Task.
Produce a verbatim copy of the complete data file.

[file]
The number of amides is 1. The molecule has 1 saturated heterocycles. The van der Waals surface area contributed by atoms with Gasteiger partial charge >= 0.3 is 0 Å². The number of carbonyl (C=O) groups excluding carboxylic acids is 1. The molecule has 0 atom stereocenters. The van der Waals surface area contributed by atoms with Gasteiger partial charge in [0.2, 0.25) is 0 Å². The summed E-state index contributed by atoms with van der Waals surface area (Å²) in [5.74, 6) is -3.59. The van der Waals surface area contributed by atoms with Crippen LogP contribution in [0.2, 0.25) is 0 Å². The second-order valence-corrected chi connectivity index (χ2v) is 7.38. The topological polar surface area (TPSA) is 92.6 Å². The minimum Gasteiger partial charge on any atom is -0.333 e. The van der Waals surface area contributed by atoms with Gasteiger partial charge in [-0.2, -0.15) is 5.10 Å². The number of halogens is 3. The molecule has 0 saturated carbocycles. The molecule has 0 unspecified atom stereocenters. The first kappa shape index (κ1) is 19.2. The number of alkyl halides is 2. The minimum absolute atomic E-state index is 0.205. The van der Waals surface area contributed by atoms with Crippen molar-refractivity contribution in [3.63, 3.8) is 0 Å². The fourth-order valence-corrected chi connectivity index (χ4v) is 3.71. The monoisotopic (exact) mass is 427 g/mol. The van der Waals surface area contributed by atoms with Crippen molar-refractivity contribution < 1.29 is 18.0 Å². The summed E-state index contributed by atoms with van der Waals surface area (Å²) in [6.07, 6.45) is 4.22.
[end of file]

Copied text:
The number of amides is 1. The molecule has 1 saturated heterocycles. The van der Waals surface area contributed by atoms with Gasteiger partial charge >= 0.3 is 0 Å². The number of carbonyl (C=O) groups excluding carboxylic acids is 1. The molecule has 0 atom stereocenters. The van der Waals surface area contributed by atoms with Gasteiger partial charge in [0.2, 0.25) is 0 Å². The summed E-state index contributed by atoms with van der Waals surface area (Å²) in [5.74, 6) is -3.59. The van der Waals surface area contributed by atoms with Crippen LogP contribution in [0.2, 0.25) is 0 Å². The second-order valence-corrected chi connectivity index (χ2v) is 7.38. The topological polar surface area (TPSA) is 92.6 Å². The minimum Gasteiger partial charge on any atom is -0.333 e. The van der Waals surface area contributed by atoms with Gasteiger partial charge in [-0.2, -0.15) is 5.10 Å². The number of halogens is 3. The molecule has 0 saturated carbocycles. The molecule has 0 unspecified atom stereocenters. The first kappa shape index (κ1) is 19.2. The number of alkyl halides is 2. The minimum absolute atomic E-state index is 0.205. The van der Waals surface area contributed by atoms with Crippen molar-refractivity contribution in [3.63, 3.8) is 0 Å². The fourth-order valence-corrected chi connectivity index (χ4v) is 3.71. The monoisotopic (exact) mass is 427 g/mol. The van der Waals surface area contributed by atoms with Crippen molar-refractivity contribution < 1.29 is 18.0 Å². The summed E-state index contributed by atoms with van der Waals surface area (Å²) in [6.07, 6.45) is 4.22.